Tulsa auto theft detectives are up to their elbows in a chop shop investigation. Officers found the operation while chasing down stolen cars. And now they've got to match dozens of car parts to cars that have been stolen. News on Six crime reporter Lori Fullbright explains why chop shops are such big business.
Somebody steals a car in the US every 23 seconds, many of them end up in graveyards like this, columns popped, windows busted and pieces missing. Sgt Jeff Cealka, Tulsa Police: "It's profit motive. In a short amount of time, they can take a nice car and chop it up and put a nice chunk of change in their pocket."
Car thieves stole more than 3,700 cars and trucks in Tulsa last year. Detectives recovered 70% of them, the rest simply disappeared. Chevy trucks and Olds Cutlasses are the cars of choice right now, chopping them up is easy money. "The doors, could get 2 or 3 times as much, especially if in good shape and the paint is good, 2-3-4 times what they would've been worth otherwise."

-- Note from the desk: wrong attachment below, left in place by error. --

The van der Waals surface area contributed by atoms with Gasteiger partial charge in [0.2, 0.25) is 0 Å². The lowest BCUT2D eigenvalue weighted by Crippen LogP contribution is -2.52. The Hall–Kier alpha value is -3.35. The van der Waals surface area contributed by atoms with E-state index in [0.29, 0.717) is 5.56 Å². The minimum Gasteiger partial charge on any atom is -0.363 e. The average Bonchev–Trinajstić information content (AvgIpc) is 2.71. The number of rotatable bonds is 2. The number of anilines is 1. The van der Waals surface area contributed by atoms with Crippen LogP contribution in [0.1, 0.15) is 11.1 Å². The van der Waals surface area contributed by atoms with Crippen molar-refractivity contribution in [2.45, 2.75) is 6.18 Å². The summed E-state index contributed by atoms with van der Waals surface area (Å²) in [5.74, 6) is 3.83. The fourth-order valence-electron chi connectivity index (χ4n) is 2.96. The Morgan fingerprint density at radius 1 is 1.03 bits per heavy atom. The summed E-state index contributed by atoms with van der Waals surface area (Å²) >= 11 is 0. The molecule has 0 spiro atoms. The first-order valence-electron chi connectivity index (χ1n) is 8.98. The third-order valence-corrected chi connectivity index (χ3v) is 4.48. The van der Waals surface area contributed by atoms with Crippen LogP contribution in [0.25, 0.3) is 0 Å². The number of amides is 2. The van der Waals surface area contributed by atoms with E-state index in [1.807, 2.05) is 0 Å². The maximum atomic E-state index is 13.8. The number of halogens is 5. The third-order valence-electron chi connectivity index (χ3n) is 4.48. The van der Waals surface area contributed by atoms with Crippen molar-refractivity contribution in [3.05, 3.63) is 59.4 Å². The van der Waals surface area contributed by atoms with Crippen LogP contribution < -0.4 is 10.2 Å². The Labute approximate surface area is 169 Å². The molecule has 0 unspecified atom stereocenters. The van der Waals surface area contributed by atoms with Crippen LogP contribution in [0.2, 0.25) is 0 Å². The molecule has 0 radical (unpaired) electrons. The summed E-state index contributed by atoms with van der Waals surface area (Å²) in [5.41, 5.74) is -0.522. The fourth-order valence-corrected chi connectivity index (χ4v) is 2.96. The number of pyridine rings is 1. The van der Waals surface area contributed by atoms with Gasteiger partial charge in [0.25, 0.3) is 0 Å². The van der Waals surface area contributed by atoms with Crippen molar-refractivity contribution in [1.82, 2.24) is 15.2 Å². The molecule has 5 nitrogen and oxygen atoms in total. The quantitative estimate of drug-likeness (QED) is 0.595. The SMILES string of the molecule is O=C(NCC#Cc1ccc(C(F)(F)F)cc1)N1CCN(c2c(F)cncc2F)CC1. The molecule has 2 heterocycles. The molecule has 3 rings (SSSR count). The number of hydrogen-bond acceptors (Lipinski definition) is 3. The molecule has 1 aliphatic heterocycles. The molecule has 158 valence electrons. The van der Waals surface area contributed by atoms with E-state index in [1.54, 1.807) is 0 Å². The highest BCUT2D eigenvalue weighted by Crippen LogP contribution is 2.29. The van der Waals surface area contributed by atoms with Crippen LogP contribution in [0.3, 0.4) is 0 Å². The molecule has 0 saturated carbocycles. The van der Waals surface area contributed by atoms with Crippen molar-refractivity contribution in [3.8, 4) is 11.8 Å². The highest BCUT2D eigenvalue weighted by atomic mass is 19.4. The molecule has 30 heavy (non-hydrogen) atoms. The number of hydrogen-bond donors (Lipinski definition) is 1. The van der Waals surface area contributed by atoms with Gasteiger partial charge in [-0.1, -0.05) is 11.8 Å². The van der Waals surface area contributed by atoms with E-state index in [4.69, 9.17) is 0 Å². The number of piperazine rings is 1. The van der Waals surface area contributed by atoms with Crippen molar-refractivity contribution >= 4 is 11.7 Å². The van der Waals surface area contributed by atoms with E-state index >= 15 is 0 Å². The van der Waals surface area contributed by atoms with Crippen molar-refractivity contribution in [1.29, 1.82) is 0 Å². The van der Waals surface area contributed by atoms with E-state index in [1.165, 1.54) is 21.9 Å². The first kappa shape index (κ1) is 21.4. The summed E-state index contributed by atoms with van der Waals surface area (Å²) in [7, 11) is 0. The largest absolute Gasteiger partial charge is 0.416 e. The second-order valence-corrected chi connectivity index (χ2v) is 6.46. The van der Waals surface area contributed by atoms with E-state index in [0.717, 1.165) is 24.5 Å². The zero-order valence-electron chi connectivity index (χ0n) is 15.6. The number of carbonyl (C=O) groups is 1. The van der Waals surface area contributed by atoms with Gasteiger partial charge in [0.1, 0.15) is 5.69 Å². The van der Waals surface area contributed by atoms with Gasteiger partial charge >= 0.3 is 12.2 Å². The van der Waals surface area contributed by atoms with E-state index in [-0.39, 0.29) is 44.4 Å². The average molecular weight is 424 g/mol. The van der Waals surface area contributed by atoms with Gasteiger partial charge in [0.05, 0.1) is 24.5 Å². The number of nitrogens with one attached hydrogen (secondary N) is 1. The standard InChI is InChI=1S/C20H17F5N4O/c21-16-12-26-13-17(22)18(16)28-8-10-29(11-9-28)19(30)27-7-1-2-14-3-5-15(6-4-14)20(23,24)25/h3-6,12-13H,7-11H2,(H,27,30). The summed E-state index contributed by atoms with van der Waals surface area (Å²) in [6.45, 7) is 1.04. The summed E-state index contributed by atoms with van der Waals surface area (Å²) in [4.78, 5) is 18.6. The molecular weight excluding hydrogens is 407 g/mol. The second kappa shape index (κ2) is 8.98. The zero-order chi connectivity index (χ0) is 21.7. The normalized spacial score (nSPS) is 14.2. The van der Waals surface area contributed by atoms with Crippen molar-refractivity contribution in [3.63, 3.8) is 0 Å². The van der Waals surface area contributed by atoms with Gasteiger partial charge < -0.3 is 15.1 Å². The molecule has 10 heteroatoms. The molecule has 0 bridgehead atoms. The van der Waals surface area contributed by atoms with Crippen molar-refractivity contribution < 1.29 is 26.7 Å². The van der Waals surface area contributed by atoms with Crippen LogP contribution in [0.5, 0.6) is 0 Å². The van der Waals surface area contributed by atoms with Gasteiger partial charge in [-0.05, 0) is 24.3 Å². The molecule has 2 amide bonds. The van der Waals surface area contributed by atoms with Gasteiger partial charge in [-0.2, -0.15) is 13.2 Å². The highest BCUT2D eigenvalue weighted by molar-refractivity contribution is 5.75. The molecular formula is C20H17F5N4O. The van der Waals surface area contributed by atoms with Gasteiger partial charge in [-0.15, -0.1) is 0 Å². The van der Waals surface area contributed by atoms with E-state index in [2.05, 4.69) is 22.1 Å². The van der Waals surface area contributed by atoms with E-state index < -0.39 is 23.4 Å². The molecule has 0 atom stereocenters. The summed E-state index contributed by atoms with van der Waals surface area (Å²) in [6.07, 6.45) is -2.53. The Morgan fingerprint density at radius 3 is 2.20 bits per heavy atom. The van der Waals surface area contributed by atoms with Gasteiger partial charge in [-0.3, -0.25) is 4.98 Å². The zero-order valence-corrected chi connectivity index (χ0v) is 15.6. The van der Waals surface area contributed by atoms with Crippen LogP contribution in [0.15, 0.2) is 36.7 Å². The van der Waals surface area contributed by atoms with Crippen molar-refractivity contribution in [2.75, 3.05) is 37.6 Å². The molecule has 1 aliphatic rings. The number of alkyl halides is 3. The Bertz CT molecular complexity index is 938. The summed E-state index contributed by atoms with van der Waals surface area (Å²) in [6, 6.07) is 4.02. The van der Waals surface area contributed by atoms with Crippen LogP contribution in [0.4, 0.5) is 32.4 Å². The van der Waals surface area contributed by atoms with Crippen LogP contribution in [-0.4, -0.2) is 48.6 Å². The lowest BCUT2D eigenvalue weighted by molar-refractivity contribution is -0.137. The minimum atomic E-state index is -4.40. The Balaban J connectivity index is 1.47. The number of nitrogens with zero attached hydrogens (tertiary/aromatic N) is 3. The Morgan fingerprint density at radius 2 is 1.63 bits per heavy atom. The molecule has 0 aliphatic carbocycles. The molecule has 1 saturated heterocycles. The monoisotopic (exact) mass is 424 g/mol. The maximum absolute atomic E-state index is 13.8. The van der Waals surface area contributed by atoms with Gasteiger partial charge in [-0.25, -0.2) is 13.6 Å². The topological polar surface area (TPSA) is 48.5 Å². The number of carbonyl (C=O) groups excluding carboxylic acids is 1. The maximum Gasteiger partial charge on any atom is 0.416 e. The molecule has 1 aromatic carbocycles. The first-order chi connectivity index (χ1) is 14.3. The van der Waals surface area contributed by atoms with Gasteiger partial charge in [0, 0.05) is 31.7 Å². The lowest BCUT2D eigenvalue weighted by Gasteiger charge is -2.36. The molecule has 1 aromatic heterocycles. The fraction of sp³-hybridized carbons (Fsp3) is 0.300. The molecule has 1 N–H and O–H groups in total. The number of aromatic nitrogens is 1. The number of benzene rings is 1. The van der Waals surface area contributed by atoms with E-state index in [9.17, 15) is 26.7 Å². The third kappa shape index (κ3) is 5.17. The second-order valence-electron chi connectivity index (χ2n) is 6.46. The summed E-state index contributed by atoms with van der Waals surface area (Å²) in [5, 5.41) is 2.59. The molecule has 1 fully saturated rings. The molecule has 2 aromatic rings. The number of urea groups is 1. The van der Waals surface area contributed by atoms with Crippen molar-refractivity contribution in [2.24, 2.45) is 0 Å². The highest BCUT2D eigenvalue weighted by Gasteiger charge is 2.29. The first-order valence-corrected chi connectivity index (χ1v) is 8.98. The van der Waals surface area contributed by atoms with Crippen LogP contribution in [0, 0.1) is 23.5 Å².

Tulsa detectives uncover 3 or 4 chop shops a year, once they do, it's often a maze of altered VIN numbers and a puzzle of matching stolen parts with stolen cars. 300 cars a year in Tulsa could be saved if only the owners would do one simple little thing. "If people would take the keys out of their cars, we'd drop the car theft rate by 10%. We're coming up on the cold season where people will run in to get a cup of coffee or pay for the gas and leave their car running. Don't do it."
The vast majority of car thieves are white, teenage boys, the average price of the cars they steal, $6,000. Police say sometimes thieves sometimes spend days chopping up cars, pulling the parts they want over days. But, thieves can strip a car in less than 8 minutes flat and that's using only hand tools, leaving behind nothing but, an empty shell.
Tulsaâ€™s auto theft rate has dropped the last four years in a row. Nationally, the three most often stolen vehicles are Honda Accords, Toyota Camryâ€™s and Chevy pick-ups.